Sing a song full of the hope that the present has brought us;

Facing the rising sun of our new day begun,

Let us march on till victory is won.

CLICK HERE FOR A PDF OF THE COMPLETE LYRICS. Watch violinist Karen Briggs perform “Lift Every Voice and Sing” at West Angeles Church of God In Christ below:

Read more about The American Journey of Black History Month HERE.

See Dr. Judith McAllister and the West Angeles Mass Choir’s presentation of “We Shall Overcome” HERE.

[1] – Poetry Foundation, “Lift Every Voice and Sing” by James Weldon Johnson.

[2] – Bearden, Romare and Henderson, Harry:  A History of African-American Artists (From 1792 to the Present), Pantheon Books (Random House), 1993, ISBN 0-394-57016-2. Pp. 168-180.

Image of Augusta Savage, courtesy, New York Public Library.

Get Involved: The COGIC Urban Initiatives

Dear Beloved,

We are blessed with infinitely greater opportunities than BISHOPblack people anywhere on the face of the earth. But we are blessed that we might reach out to those less fortunate, and to lift them and help them. We cannot be satisfied to be in a community that’s blessed and prosperous until we reach out and bless everyone in that community.

I pray that, in this season, every one of us will stand upon our watch, and that we’ll go to God and pray:

‘God, I just don’t want to stand by. I want to have a positive impact on life on earth; I want to have a positive impact on my children, on my family, on my community. God, show me what you would have me to do show me what direction you would have me to go.’

As Presiding Bishop of the Church of God in Christ, I’ve asked every one of our 12,000 churches across the world to incorporate into their operations five areas of emphasis. We call this the Church of God In Christ Urban Initiatives.

The five areas are:

1. Education – Includes mentoring, tutoring, and Christian education
2. Economic Development – We offer job training, employment counseling and assistance, and entrepreneurship programs
3. Crime Prevention – We’ve developed alternative programs to proactively keep young people out of a life of crime, and to create collaborative relationships with law enforcement
4. Family – We’ve created programs to strengthen the family with a special emphasis on the role of fathers
5. Financial Literacy – Includes programs for both young people and adults

Some of the best leaders in our denomination have been assigned to lead the success of these programs across the nation. If every church has these five areas at work, there will be 60,000 programs in inner city America impacting our nation, impacting our communities, impacting the cities of our nation. West Angeles Church of God In Christ has all five of these areas well covered, and we must expand even more.

We need your gifts, your skills, and your involvement, and we look forward to working with you. We are Blessed to be a Blessing.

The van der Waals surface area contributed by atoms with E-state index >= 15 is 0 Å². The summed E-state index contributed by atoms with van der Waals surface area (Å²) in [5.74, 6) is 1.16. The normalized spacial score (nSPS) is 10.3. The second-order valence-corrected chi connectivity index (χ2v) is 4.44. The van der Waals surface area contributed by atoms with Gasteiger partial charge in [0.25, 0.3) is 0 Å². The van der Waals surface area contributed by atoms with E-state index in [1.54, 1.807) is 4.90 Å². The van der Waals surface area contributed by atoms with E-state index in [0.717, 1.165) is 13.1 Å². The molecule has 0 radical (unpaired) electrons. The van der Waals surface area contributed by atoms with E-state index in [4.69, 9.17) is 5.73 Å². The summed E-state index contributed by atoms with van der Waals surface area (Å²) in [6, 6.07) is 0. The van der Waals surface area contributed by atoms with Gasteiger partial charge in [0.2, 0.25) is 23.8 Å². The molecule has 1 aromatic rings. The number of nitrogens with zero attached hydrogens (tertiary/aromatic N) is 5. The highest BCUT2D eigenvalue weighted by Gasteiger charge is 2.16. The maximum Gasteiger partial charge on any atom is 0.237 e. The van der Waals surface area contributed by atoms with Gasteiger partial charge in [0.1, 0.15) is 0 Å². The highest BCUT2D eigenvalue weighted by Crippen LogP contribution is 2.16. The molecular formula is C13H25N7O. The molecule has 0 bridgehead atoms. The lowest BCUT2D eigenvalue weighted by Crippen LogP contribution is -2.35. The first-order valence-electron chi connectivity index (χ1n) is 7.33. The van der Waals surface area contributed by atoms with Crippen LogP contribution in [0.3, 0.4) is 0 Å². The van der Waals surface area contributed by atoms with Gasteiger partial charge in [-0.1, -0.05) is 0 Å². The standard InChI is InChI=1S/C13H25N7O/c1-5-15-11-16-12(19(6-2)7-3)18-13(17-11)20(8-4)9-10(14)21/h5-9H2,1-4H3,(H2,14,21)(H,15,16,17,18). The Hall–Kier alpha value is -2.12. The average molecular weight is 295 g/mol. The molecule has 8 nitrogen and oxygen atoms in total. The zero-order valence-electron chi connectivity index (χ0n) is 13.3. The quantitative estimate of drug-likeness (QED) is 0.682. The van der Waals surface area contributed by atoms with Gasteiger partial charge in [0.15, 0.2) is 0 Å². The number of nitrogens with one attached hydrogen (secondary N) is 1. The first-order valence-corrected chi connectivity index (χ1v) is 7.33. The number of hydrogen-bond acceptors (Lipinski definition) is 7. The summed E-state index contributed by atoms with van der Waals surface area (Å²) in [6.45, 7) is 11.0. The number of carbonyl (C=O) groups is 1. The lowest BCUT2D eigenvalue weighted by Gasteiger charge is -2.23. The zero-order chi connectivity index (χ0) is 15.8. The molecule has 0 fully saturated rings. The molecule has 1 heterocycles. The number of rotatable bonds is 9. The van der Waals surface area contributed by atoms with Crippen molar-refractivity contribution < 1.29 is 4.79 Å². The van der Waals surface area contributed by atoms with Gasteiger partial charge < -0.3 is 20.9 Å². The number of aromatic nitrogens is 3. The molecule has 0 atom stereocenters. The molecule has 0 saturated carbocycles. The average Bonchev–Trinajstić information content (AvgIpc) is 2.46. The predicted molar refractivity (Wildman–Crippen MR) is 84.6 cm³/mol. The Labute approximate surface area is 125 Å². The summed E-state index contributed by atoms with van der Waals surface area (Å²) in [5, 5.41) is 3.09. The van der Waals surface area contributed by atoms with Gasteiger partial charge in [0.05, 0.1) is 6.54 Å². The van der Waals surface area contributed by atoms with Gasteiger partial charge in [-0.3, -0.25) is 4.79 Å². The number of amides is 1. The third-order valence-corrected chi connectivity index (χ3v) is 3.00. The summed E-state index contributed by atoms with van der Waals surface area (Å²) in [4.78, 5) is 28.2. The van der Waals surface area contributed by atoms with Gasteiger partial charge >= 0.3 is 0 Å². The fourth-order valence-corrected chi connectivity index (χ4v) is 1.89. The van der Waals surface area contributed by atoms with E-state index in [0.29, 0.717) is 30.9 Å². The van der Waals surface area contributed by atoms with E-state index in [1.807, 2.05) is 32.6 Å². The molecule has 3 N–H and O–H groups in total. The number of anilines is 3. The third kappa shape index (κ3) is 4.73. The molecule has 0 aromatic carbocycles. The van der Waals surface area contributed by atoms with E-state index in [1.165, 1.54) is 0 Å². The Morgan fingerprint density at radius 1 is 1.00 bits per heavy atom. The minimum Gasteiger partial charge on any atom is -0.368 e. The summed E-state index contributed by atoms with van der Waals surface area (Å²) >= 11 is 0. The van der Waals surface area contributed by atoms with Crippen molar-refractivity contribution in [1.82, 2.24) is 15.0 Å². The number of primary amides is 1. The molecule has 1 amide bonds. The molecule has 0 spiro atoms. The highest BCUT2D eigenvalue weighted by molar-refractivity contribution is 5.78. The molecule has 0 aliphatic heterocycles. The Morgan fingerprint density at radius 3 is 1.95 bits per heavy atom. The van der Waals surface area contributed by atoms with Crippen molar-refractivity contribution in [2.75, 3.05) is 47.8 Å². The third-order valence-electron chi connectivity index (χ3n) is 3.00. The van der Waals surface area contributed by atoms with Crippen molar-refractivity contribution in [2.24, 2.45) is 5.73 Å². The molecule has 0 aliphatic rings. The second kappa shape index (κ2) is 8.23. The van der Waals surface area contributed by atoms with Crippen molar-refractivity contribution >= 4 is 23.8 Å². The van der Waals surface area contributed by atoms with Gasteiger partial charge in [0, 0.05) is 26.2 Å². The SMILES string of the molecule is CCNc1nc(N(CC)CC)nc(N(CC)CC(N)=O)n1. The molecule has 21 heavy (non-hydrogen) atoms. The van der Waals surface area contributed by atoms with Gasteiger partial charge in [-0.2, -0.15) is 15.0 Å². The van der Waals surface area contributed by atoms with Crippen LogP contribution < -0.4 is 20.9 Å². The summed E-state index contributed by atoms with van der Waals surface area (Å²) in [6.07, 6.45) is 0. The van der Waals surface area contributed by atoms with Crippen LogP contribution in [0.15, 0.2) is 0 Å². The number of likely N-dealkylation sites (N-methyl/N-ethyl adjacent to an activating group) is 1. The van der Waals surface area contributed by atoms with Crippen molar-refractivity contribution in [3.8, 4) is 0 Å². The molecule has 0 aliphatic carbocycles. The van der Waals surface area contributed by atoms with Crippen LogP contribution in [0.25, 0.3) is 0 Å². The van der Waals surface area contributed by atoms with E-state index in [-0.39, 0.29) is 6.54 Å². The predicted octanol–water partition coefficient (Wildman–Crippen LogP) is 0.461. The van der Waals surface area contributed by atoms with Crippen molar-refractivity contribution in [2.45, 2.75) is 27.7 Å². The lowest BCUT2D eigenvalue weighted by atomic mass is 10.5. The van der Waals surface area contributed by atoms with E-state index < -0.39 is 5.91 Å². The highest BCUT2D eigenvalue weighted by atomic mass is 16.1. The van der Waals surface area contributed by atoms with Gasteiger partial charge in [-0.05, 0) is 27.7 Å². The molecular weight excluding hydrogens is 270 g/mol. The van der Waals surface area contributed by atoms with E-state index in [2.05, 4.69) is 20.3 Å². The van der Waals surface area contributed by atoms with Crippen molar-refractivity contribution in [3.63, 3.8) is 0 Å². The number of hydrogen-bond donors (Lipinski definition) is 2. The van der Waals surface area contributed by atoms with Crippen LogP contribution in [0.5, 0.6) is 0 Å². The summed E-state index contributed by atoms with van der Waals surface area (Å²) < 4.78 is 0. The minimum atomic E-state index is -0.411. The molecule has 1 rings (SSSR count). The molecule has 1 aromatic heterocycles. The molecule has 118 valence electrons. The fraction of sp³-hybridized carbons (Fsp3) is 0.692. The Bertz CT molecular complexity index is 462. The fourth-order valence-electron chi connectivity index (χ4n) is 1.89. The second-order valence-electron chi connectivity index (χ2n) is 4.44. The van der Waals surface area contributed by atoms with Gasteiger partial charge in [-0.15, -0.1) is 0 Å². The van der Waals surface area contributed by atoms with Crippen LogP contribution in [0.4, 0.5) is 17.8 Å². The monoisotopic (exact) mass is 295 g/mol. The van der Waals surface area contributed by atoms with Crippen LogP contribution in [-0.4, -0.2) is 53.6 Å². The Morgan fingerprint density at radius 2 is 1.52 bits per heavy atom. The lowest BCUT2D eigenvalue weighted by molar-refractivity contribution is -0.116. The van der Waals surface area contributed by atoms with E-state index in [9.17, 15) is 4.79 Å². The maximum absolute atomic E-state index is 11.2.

Bishop Charles E. Blake, Sr.
Presiding Bishop
Church of God in Christ, Inc.



  • For financial literacy, economic development, and community assistance programs, PLEASE CONTACT: The West Angeles Community Development Corporation at (323) 751-3440. Please click HERE for more information.
  • For more on our family and personal development programs, PLEASE CONTACT: The West Angeles Counseling Center at (323) 737-7463 or (323) 733-8300×2360, [email protected]
  • For our “Manhood 2 Fatherhood” sessions, please contact The West Angeles Counseling Center at (323) 737-7463. Please click HERE for more information.
  • For The Brotherhood Organization, please contact (323) 733-8300
  • For The Women’s Affairs Organization, SISTERS, and our other women’s initiatives, please call (323) 733-8300, or click below to access our complete ministries list.
  • For more information on our adult and youth Christian Education Classes including The School of Practical Christian Living, Sunday School, and the West Angeles Bible College, please call (323) 733-8300.
  • For college prep and Education Enrichment contact Deacon John Wilson at (323) 733-8300 x2628, 2629 [email protected] [email protected]
  • For West Angeles COGIC Ministries and Auxiliaries – For more information on all of West Angeles’ ministries and auxiliaries, including our Skid Row Ministry, the Prison Ministry and many others, please call 323 733-8300, or CLICK HERE for a complete list.

“Building healthy individuals, families, and communities for a successful future.”

INTRODUCING I AM 2018 – Join us as we celebrate Dr. King’s legacy, renew our commitment to his vision, and train future leaders to accelerate our fight for economic justice and civil reform.  Watch the video below, and please CLICK HERE to learn more.